Re: [Int-area] Is the UDP destination port number resource running out?// re: I-D Action: draft-ietf-intarea-gue-04.txt

Joe Touch <touch@isi.edu> Fri, 19 May 2017 21:05 UTC

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To: Tom Herbert <tom@herbertland.com>, Xuxiaohu <xuxiaohu@huawei.com>
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From: Joe Touch <touch@isi.edu>
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Subject: Re: [Int-area] Is the UDP destination port number resource running out?// re: I-D Action: draft-ietf-intarea-gue-04.txt
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Hi, all,

Speaking as lead of the IANA ports expert review team, and co-author of
RFCs 6335 and 7605 on port assignment and use...


On 5/19/2017 7:56 AM, Tom Herbert wrote:
>> Second, UDP itself has been widely used as a tunnel technology due to its load-balancing capability. See LISP [RFC6830], VXLAN [RFC7346], MPLS-in-UDP [RFC7510], GRE-in-UDP [RFC8086], ESP-in-UDP [RFC3948], TRILL-in-UDP, NSH-in-UDP, VXLAN-GPE, GENEVE, GUE, ... The destination port is used to distinguish these different UDP tunnel payload types. For IP-in-UDP, there has been a draft (https://tools.ietf.org/html/draft-xu-intarea-ip-in-udp) which was originally discussed in Softwire WG (https://tools.ietf.org/html/draft-xu-softwire-ip-in-udp) . IMHO, it seems ugly to use a version field within the GUE header to distinguish IPvx header from the GUE header itself. Is the UDP destination port number resource running out?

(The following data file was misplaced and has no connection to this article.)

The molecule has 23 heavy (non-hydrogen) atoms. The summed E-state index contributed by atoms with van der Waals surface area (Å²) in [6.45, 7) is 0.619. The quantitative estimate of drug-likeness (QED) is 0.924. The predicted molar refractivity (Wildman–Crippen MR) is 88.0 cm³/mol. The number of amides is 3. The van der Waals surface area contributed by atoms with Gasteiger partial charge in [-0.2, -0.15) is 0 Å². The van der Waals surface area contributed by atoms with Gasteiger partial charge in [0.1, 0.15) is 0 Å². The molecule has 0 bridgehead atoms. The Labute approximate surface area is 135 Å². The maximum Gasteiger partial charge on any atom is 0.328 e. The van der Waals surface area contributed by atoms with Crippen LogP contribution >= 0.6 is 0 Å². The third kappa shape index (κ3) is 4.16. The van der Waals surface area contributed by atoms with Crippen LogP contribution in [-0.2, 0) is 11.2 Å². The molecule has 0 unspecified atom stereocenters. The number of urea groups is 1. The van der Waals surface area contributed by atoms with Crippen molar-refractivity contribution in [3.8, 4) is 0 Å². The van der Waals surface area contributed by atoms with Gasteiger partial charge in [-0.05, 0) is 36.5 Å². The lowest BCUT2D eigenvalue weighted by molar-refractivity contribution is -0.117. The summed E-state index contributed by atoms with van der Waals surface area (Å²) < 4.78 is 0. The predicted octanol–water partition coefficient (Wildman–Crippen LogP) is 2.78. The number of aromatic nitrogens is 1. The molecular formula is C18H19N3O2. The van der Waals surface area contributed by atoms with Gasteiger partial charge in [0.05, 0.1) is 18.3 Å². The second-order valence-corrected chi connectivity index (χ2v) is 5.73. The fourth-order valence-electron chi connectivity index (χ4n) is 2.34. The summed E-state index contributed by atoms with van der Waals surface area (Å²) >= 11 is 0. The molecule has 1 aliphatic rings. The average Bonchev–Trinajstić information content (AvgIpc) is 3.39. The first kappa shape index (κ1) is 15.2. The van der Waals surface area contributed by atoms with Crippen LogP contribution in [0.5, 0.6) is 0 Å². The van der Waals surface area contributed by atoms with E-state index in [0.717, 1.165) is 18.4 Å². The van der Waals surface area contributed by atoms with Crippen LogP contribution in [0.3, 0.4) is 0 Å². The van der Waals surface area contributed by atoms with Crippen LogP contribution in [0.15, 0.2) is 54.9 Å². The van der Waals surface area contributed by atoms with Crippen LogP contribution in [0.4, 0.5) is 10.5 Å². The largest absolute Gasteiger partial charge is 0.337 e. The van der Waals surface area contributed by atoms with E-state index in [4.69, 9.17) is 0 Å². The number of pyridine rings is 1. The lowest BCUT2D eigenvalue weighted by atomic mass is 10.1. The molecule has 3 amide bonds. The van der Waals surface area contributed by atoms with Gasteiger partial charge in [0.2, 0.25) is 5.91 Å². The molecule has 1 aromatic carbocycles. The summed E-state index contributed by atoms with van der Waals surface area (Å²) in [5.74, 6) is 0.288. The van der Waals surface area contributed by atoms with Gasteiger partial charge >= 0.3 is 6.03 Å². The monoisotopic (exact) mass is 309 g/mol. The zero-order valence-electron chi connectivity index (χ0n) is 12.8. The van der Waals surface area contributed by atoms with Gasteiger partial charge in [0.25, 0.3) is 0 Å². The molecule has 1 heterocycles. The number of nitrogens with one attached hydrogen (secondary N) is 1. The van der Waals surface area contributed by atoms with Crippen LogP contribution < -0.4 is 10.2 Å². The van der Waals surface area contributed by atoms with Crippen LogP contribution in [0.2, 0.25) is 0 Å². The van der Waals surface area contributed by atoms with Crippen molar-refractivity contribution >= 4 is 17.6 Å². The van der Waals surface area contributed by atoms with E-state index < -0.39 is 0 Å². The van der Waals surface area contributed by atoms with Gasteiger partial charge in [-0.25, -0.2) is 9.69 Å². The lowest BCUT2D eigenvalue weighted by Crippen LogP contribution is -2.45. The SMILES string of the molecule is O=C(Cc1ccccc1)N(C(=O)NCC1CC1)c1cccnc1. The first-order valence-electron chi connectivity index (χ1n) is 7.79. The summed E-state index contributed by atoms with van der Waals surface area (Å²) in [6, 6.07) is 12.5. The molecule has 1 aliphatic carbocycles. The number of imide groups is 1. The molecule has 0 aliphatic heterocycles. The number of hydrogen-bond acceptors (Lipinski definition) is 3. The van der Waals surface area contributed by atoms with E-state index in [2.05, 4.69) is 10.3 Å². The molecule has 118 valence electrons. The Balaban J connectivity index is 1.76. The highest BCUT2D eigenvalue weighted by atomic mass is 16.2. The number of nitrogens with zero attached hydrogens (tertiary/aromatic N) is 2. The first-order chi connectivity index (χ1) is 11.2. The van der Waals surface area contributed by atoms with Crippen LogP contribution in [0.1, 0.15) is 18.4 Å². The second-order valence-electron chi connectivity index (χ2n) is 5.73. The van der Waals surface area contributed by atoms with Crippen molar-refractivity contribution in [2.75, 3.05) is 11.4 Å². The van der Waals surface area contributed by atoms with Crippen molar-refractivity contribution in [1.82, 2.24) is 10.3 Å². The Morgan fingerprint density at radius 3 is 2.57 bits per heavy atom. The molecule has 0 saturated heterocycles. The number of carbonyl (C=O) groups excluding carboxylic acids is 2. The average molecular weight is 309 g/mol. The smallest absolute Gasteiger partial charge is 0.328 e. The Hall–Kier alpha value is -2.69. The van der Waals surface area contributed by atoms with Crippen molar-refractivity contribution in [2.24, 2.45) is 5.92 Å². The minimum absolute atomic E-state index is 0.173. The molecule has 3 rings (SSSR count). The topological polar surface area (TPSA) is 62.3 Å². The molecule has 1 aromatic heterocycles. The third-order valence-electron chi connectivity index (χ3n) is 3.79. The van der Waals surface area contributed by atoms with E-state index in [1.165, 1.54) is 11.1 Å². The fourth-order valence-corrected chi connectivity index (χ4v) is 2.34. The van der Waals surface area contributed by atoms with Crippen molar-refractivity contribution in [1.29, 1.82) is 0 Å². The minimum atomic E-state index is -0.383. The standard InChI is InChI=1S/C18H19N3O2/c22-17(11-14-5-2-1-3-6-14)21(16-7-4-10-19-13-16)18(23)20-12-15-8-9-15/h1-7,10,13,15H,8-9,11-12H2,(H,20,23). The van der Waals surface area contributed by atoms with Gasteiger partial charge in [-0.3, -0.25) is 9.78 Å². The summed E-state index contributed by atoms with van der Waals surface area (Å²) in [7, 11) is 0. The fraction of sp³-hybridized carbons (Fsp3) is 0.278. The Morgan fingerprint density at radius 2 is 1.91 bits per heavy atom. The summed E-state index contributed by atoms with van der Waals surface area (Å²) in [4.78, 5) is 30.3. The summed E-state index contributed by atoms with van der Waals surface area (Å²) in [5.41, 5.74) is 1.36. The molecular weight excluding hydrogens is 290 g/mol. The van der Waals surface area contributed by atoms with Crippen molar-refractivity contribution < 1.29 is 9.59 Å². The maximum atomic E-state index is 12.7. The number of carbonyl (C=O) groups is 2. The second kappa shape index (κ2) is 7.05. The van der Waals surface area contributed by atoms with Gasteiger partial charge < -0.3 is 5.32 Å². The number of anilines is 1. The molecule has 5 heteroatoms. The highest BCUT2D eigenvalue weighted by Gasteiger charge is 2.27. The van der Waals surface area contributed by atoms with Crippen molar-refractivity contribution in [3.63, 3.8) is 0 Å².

> >From RFC7605, section 6 "Conservation":
Yes, they're a limited, finite resource.

No, they're not so critical that we cannot assign one  more.

However, there is a basic principle that "one" is fine, but "one" that
leads to another, then another, etc., generally is not.

That's why IANA expects that new assigned ports include version support,
so that new versions can reuse an assignment rather than requiring a new
one.

> Also, it's not just the assignment that is a pain, port numbers to
> need to be managed in networks. If we introduce a new port number in
> the datacenter management tools, firewalls, packet capture need to be
> updated.
>
> A feature of GUE is that the payload transform option allows DTLS to
> be done on the payload. This obviates needing to ask for two port
> numbers (a DTLS variant and non-DTLS variant) as several of the
> encapsulation methods you listed above have done.

See RFC7605:

   >> New services SHOULD support security capabilities, either directly
   or via a content protection such as TLS [RFC5246 <https://tools.ietf.org/html/rfc5246>] or Datagram TLS
   (DTLS) [RFC6347 <https://tools.ietf.org/html/rfc6347>], or transport protection such as the TCP-AO
   [RFC5925 <https://tools.ietf.org/html/rfc5925>].  Insecure versions of new or existing secure services
   SHOULD be avoided because of the new vulnerability they create.


I.e., something like DTLS support would be expected. A non-DTLS variant
might be accommodated on the same port using negotiation, but a separate
assignment may no longer be appropriate (even though this was done in
the past, esp. where negotiation was not possible).

> ...
>> Third, if the GUE devotes itself to save the UDP destination port number for the interest of the internet community, the 2-bit version field abused as a payload type indicator is obviously not enough:)
>>
> I'm not sure how it's "obviously not enough". Version 1 handles the
> currently deployed two IP protocol versions. The technique allows for
> supporting two more IP protocol versions to be supported without
> burning another version number.
One of these version numbers could easily indicate a longer or
additional version field, which could be extended indefinitely.

Joe